A trial of immediate post-abortion IUD insertion has been completed in California. A cohort of 'controls' had the abortion but chose other, non-IUD contraception. Women who received an immediate post-abortion IUD had a lower rate of repeat abortions than controls (p <.001). Women who received a post-abortion IUD had 34.6 abortions per 1,000 woman-years of follow-up, compared to 91.3 for the control group.
With typical use, moderately effective hormonal methods, such as the combined oral contraceptive pill, the patch and the vaginal ring, have approximately 8 per cent annual failure rates in the general population. However, in the post-abortion population, even much more effective methods, such as depot medroxyprogesterone acetate, have been shown to have failure rates as high as 16 per cent because of discontinuation.
Given that up to 83 per cent of abortion patients ovulate within the first cycle after the procedure, the risk of repeat pregnancy is high without good contraception. Delayed post-abortion IUD insertion may not be adequate because 40 per cent of patients never return for the insertion.
There were no reported pregnancies with an IUD in place. Of the 41 women (6.1 per cent) in the IUD cohort who had repeat abortions, 12 followed voluntary removals. Another five women became pregnant following complete or partial expulsion and one woman had her IUD removed because of infection.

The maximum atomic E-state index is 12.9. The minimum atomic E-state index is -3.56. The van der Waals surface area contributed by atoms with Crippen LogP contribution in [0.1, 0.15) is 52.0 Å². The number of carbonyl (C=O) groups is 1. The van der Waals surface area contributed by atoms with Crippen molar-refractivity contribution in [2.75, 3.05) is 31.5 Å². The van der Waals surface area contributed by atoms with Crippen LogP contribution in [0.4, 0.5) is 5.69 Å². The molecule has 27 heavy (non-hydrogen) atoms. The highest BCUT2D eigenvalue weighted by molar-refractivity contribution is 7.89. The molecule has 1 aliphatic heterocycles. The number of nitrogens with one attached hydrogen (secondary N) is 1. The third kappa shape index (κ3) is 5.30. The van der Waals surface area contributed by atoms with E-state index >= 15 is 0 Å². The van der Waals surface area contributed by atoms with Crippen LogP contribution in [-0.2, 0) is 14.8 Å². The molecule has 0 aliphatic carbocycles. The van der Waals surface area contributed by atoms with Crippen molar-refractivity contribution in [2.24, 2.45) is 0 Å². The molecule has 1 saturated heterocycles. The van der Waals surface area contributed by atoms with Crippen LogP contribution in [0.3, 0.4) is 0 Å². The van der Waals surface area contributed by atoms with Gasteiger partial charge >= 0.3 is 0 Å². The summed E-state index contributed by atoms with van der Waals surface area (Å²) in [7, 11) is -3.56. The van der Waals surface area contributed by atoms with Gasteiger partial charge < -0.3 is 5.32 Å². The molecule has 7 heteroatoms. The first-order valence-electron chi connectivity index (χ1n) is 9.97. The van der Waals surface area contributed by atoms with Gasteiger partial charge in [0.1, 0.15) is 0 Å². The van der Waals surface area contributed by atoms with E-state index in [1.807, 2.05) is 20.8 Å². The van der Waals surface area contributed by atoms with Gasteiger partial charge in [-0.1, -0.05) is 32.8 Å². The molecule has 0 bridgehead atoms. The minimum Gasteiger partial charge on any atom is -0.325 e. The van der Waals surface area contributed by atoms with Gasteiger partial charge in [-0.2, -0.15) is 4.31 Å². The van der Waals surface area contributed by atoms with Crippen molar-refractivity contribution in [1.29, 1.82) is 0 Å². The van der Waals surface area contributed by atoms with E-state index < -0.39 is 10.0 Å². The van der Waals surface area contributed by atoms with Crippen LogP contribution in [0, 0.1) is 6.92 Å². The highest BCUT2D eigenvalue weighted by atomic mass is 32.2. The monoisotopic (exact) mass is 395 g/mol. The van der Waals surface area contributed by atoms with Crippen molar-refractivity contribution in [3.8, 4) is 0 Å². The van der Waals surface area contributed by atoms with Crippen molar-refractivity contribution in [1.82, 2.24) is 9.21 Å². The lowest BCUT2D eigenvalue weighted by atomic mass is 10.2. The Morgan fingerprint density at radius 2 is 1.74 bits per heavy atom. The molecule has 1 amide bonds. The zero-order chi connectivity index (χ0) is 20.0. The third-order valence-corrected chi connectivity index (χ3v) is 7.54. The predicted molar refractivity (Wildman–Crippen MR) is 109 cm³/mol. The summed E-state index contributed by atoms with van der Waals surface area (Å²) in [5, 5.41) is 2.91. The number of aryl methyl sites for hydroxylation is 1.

It is unclear whether women who opt for the IUD at the time of abortion may be more determined to avoid pregnancy than those who choose other methods. Even without an IUD option, a subset of 'determined' women might be good users of other methods and avoid pregnancy more effectively than a typical contraceptive user. The short-term contraceptive methods appear to be rapidly discontinued after a brief period for the typical woman who chooses those methods.
Screening protocols have also presented barriers to immediate post-abortion IUD access. Conventional practice has suggested that STI screening results must be confirmed as negative before proceeding with IUD insertion. But such requirements involve extra visits and a waiting period, during which IUD candidates may miss the opportunity for immediate post-abortion insertion.